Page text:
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Home » Environment, Headline

Sinbad Sanctuary project reaping hugely positive results

Submitted by on March 21, 2012 – 6:08 pm

Media release from Southern Discoveries

21 March 2012


Sinbad Gully sponsorship hugely rewarding


An award-winning environmental conservation project in a World Heritage Area is continuing to demonstrate “uplifting and positive” results half-way through the first stage of work.

Two-and-a-half years ago Southern Discoveries, one of New Zealand’s premier tourism companies, committed sponsorship funds to the Sinbad Sanctuary Project at the base of Milford Sound’s Mitre Peak, New Zealand’s most photographed mountain.

Southern Discoveries is halfway through a five-year sponsorship of the project, working in conjunction with the Department of Conservation (DOC) and the Fiordland Conservation Trust with a view to Sinbad Valley becoming a sanctuary for native species.

The project aims to enable threatened bird, lizard and invertebrate species to increase in number with particular focus on the rejuvenation of the Sinbad Skink population – a skink known only to that area in Fiordland.

Last year Southern Discoveries won a prestigious Southland Environment Award for the Sinbad Sanctuary Project and a recent visit to Sinbad Gully to determine the growth of the Sinbad Skink population revealed the species has taken up a previously uninhabited new location on a vertical rock wall.

DOC rangers and professional climbers helicoptered into the area and abseiled down rock walls up to 300m high to monitor the skink, and were delighted to discover that the Sinbad Skink population was more widespread than previously thought.


They estimate the population may have doubled from less than 500 to around the 1000 mark since monitoring and pest control began.


Southern Discoveries General Manager John Robson said it was “great news” and reaffirmed the importance of the company’s commitment to the project.


“Fiordland is one of the last true areas of remote wilderness in the world, and it’s important to us to help preserve Milford Sound and in particular Sinbad Gully as a spectacular and unique conservation area,” he said.


“Over the past two-and-a-half years, Southern Discoveries has donated hundreds of man-hours to the project, and will continue its commitment to the preservation of this magical area.


“We’re privileged to be working alongside likeminded organisations like DOC and the Trust to preserve this land, and news of skink population growth is hugely rewarding and reassuring that we’re really helping to make a difference.”


Department of Conservation Ranger Hannah Edmonds, who heads up the Sinbad Skink monitoring programme, described the news as “fantastic” and said working with the Southern Discoveries team was “awesome”.


“To work with a company that is as passionate about conservation and the preservation of our natural surrounds as we are, is fantastic and unique,” she said.


“The Southern Discoveries team has stuck by us and I’m looking forward to sharing more great results like this with them.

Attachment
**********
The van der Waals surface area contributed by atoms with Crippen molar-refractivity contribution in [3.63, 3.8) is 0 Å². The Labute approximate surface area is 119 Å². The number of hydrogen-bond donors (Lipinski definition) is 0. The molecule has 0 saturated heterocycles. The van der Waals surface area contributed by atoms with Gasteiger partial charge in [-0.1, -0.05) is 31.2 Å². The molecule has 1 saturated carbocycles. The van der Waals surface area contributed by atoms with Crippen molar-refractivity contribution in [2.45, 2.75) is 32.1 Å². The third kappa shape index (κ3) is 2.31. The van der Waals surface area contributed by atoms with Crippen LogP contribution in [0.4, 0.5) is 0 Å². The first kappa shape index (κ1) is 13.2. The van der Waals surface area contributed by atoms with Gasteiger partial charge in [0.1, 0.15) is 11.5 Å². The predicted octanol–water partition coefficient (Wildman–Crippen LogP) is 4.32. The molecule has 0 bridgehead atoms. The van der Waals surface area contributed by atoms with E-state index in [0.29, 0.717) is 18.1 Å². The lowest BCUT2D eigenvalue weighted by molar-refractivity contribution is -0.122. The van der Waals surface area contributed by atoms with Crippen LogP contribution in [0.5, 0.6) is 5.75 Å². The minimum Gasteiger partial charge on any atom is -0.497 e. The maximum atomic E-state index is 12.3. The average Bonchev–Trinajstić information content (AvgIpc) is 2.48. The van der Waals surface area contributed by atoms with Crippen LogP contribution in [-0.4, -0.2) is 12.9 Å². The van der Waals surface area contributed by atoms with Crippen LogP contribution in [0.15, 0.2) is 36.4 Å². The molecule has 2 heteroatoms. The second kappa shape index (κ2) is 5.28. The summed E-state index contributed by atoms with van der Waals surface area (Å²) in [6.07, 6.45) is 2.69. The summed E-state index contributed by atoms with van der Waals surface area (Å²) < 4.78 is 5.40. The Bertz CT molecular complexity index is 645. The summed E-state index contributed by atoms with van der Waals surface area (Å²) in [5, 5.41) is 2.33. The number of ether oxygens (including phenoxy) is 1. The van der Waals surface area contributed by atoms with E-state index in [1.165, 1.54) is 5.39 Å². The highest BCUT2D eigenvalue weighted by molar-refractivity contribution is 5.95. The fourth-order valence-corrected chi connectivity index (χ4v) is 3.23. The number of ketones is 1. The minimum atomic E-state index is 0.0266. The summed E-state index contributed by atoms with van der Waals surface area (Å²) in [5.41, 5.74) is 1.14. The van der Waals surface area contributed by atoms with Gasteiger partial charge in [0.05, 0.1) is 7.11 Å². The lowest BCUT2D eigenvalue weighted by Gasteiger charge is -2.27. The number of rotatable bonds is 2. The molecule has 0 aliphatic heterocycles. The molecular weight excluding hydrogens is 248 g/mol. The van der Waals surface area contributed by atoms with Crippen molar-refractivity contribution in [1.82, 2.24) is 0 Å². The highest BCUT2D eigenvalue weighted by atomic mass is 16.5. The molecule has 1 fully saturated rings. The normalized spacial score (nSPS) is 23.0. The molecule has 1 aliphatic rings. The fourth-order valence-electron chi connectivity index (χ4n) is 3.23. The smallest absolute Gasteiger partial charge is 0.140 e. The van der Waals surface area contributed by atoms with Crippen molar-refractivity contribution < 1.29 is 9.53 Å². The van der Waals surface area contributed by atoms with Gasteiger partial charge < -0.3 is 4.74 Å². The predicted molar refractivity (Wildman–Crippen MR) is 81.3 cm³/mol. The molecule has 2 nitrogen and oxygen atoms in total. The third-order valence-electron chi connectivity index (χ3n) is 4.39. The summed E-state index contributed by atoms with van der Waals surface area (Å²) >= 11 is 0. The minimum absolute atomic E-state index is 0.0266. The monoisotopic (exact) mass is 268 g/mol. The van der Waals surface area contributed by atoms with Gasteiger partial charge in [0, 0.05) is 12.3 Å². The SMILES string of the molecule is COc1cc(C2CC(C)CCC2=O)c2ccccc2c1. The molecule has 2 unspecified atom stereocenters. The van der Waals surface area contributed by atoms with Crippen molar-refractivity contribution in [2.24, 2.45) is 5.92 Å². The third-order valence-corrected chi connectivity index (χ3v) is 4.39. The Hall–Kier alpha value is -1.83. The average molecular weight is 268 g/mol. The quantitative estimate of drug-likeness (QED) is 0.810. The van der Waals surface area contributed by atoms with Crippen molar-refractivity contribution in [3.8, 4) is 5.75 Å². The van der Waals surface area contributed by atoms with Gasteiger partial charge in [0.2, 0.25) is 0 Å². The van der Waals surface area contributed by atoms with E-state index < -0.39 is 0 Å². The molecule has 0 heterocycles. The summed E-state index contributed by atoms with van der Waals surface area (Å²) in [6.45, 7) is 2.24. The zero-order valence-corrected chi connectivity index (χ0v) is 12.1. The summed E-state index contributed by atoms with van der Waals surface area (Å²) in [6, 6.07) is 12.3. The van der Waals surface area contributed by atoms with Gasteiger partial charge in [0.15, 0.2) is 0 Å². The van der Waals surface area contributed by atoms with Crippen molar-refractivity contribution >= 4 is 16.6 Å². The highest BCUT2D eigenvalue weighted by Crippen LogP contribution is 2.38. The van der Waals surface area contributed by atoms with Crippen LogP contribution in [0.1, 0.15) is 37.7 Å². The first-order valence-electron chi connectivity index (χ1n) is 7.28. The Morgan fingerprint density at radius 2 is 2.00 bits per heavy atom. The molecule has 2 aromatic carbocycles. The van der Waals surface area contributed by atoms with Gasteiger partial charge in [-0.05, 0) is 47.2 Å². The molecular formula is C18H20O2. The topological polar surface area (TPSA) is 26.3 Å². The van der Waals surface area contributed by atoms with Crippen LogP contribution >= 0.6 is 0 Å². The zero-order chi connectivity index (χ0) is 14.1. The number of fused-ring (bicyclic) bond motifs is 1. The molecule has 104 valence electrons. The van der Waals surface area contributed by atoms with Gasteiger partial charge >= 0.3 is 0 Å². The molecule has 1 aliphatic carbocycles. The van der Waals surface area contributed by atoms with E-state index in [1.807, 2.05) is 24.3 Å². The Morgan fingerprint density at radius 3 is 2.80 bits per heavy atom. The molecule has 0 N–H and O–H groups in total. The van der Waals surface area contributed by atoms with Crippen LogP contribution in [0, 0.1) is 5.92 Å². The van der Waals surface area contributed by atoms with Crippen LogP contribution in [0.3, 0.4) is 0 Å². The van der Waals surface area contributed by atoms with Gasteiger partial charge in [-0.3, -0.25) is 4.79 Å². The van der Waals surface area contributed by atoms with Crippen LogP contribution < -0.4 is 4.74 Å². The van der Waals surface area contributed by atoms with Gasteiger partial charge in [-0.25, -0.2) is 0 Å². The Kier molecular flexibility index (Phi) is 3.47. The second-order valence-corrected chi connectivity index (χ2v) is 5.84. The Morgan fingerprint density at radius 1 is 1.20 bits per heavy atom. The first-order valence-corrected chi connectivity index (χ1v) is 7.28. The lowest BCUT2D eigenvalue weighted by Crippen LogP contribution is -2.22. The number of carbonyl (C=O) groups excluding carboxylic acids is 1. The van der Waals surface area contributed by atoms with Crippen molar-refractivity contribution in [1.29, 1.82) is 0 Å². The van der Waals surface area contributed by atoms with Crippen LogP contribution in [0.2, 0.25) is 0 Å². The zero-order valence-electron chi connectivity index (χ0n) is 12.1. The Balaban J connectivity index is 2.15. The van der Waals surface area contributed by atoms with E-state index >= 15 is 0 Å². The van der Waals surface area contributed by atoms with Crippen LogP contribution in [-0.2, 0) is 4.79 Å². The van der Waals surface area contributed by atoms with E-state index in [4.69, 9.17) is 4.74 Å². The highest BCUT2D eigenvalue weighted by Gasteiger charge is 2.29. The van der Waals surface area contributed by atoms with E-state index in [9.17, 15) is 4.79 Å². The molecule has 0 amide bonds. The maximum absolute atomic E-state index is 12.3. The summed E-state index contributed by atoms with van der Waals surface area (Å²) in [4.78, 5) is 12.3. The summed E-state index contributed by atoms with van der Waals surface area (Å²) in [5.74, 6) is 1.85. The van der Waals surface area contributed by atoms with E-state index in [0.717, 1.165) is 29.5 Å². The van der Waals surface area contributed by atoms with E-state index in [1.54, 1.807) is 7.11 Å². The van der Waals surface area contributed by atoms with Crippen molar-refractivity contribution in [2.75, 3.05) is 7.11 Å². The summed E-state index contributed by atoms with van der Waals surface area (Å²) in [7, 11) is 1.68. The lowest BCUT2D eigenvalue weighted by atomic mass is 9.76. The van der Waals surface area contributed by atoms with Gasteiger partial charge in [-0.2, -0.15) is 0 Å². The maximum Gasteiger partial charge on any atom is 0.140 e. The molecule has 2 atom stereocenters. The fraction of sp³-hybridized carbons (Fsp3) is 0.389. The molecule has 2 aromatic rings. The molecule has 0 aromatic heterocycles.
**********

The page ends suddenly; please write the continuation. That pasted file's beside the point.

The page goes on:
“While our recent visit to Sinbad Gully tells us the security of the species in on the rise, and that’s hugely encouraging, the Sinbad Skink is still vulnerable as we are yet to discover them elsewhere in Fiordland.


“We’ve still got our work cut out for us.”

Sinbad Gully background information


The Sinbad Gully is located close to the head of Milford Sound within Fiordland National Park and the Te Wāhipounamu – South West New Zealand world heritage area.


In 1974 Sinbad Gully was set apart as a “Special Area” because of the presence of kakapo and the largely unmodified state of the vegetation.  This status was lifted in 1992.  At this stage deer had become established in Sinbad Gully and kakapo were thought to be no longer present, therefore it was considered no longer necessary to restrict public access under the special area status.  Sinbad Gully is now classified as part of the “Eastern Remote Zone” under the Fiordland National Park Management Plan (2007).


The Sinbad Gully has a natural barrier of steep terrain, combined with a cold, wet climate which has limited the invasion of mammalian predators. These attributes have contributed to making it a safer refuge for the rare lizard species such as the Sinbad and Mahogany skinks and the Cascade gecko.  All three were only recently discovered in the Sinbad Gully and the Sinbad skink is known only to the Sinbad Gully. Other species present include rock wren, kea, whio, kiwi, weka, large weta and other large colourful invertebrates.  The valley was also one of the last refuges of kakapo in Fiordland.


The animal pests that DOC proposes to control have a serious impact on native wildlife through direct predation and competition for food.  Control of both possums and stoats will be the key focus for the project.  In time if funding allows rodent and deer control may also become a focus in the Sinbad.


Once the initial knockdown of possums and stoats has been achieved, ongoing control work will be required to maintain low predator densities.  Maintenance control will be achieved through regular servicing of stoat traps and by monitoring possum densities and controlling as required.  The valley walls surrounding the Sinbad Gully form a natural barrier that will limit the re-invasion of introduced predators.

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